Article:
But what of Mercutio, and his foil Benvolio? Can there be a purely kinetic and visual equivalent to the extraordinary wit of Shakespeare's speeches for Mercutio? In a word, yes. Randolph Ward was sharper than his rapier in his interpretation of the role, obviously relishing the dancerly flourishes with which Bonnefoux defines the character, and Andre Teixera was excellent as the jolly Benvolio. We so enjoy Mercutio's reckless, mischievous provocations (and protection of Romeo) that it is even more shocking than usual to understand them as the lever which sets the tragedy rolling to its inevitable conclusion. After his fight with Tybalt, Ward's slim form lies inert in Romeo's arms for a terrible moment before Ingram surges up with volcanic force to slay Tybalt in turn.
Here was another surprise. Tybalt is generally played as simultaneously smarmy and aggressive, but I've always had a hard time understanding why he is such a jerk, or caring that the world was rid of him. However, as danced by the princely Jhe Russell (gorgeous in his red and gold doublet and hose), he became more understandable — and his being more sympathetic makes the story even more tragic. When Romeo kills him (in the last of the several spectacular swordfights), one feels his loss, and when Lady Capulet (Nicholle Rochelle) mourns her nephew, you feel for her, too. La Belle Nicholle revealed an unsuspected acquaintance with the tragic muse in this role. Her performance was perhaps a shade overscaled next to that of Mark Diamond as her husband, but it was in proportion with the music. (I'd like to see her turned loose on Sophocles.) The roles for the Nurse and for Friar Laurence are minimized in this version, but Mia Cunningham was very amusing as the Nurse, especially in the scene where she delivers Juliet's letter, and Joseph Watson exudes quiet authority as the Friar. Innumerable other company dancers, members of NCDT2, and guest artists fill the big scenes with brilliant motion. The ball scene is very rich — but as usual, the sassy ladies in the marketplace have more fun.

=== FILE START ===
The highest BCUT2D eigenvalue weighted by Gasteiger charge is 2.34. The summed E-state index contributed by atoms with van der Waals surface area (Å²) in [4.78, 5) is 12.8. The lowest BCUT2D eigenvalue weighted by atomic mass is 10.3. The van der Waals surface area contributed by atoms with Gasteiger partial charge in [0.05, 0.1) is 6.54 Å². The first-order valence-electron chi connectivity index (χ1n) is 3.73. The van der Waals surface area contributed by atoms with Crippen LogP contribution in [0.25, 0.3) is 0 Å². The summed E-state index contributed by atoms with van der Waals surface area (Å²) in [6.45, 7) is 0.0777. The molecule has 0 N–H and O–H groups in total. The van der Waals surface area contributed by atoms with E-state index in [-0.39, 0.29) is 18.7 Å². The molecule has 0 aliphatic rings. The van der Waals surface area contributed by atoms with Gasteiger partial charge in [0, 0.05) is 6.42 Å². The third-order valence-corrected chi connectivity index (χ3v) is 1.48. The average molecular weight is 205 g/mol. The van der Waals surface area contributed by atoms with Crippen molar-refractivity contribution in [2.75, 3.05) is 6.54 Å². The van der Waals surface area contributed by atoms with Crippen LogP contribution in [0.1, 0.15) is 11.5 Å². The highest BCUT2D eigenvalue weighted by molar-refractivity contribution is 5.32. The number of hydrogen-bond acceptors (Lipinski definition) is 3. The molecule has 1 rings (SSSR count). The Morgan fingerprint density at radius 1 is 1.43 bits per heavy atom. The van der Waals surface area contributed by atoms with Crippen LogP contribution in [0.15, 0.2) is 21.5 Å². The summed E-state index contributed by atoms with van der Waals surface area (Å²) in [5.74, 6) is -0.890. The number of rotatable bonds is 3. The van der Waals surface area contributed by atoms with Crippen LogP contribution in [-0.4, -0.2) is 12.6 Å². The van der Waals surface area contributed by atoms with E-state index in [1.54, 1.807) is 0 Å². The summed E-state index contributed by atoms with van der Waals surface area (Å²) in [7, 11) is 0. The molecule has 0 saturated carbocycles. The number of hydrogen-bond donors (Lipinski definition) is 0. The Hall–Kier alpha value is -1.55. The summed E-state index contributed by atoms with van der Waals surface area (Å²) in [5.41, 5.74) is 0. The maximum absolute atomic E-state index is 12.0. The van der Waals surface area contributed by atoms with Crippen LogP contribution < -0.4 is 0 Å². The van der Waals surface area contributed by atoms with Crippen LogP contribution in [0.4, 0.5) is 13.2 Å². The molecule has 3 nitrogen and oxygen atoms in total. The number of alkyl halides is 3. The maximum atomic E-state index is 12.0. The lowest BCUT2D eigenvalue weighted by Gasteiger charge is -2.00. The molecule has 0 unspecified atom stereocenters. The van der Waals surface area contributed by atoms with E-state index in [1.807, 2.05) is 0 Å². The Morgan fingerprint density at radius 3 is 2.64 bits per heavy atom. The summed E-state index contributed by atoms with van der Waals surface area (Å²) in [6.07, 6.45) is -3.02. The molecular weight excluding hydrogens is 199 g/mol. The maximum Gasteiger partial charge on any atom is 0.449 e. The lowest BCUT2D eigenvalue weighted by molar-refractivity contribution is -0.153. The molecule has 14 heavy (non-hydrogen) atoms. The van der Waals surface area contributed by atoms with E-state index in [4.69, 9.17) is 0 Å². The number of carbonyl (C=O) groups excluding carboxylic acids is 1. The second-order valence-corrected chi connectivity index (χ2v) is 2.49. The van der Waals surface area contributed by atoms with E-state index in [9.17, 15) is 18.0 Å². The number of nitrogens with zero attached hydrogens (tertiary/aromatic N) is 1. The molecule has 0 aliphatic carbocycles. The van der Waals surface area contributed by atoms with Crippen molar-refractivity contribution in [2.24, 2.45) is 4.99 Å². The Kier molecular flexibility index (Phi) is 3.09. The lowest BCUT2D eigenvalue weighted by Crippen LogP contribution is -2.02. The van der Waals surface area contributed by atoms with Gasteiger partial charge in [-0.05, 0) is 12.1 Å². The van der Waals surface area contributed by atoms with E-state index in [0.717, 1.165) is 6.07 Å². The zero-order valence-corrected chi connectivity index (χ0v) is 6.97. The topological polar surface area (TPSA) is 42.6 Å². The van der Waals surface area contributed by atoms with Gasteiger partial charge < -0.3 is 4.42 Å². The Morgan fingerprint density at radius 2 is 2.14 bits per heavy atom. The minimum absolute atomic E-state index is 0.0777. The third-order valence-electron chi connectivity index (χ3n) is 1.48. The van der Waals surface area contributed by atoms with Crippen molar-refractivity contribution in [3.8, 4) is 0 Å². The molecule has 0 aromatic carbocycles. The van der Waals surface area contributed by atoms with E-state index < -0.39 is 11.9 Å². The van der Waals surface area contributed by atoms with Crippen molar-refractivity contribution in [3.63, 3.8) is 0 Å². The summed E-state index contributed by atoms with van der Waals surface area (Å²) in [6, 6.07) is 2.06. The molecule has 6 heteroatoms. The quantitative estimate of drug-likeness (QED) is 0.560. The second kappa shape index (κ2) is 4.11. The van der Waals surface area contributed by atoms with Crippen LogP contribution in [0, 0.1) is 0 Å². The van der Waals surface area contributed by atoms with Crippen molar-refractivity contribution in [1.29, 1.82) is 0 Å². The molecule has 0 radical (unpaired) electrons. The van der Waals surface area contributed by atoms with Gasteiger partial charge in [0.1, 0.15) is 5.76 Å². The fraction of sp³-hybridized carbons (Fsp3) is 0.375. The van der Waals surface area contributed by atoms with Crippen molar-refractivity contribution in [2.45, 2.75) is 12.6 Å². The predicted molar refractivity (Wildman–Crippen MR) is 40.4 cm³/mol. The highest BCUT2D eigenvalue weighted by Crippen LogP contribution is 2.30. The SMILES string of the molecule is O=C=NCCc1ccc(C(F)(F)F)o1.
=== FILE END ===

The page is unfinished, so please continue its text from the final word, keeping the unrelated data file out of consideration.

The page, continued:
In its way, this classic story ballet is as adventurous as any of NCDT's more contemporary offerings, combining as it does some modern movement vocabulary with the romantic form. The company excels in shorter works, but sometimes a huge, long dance artwork like this fulfills a longing you didn't know you had — for listening to a symphony after a year of string quartets and musical snacks, for experiencing a long arc of human story with all its messy passion — and it makes a completely satisfying ending to a very impressive season. This labor-intensive undertaking runs only through the 17th, and to pile on the proof that this is a company of huge talent and elasticity of mind, the second of the three performances has several cast changes, the most amazing of which is that Romeo shall be Paris, and Paris, Romeo. Juliet will be danced by the lovely Rebecca Carmazzi, whose delicate grace will bring out different qualities in her character. (The original cast dances again on the 17th.) The company is also presenting a children's matinee on the 17th and 18th, which means that Jhe Russell will appear as the Sea King in Mark Diamond's The Little Mermaid before dazzling the upper world as Tybalt. The mind boggles.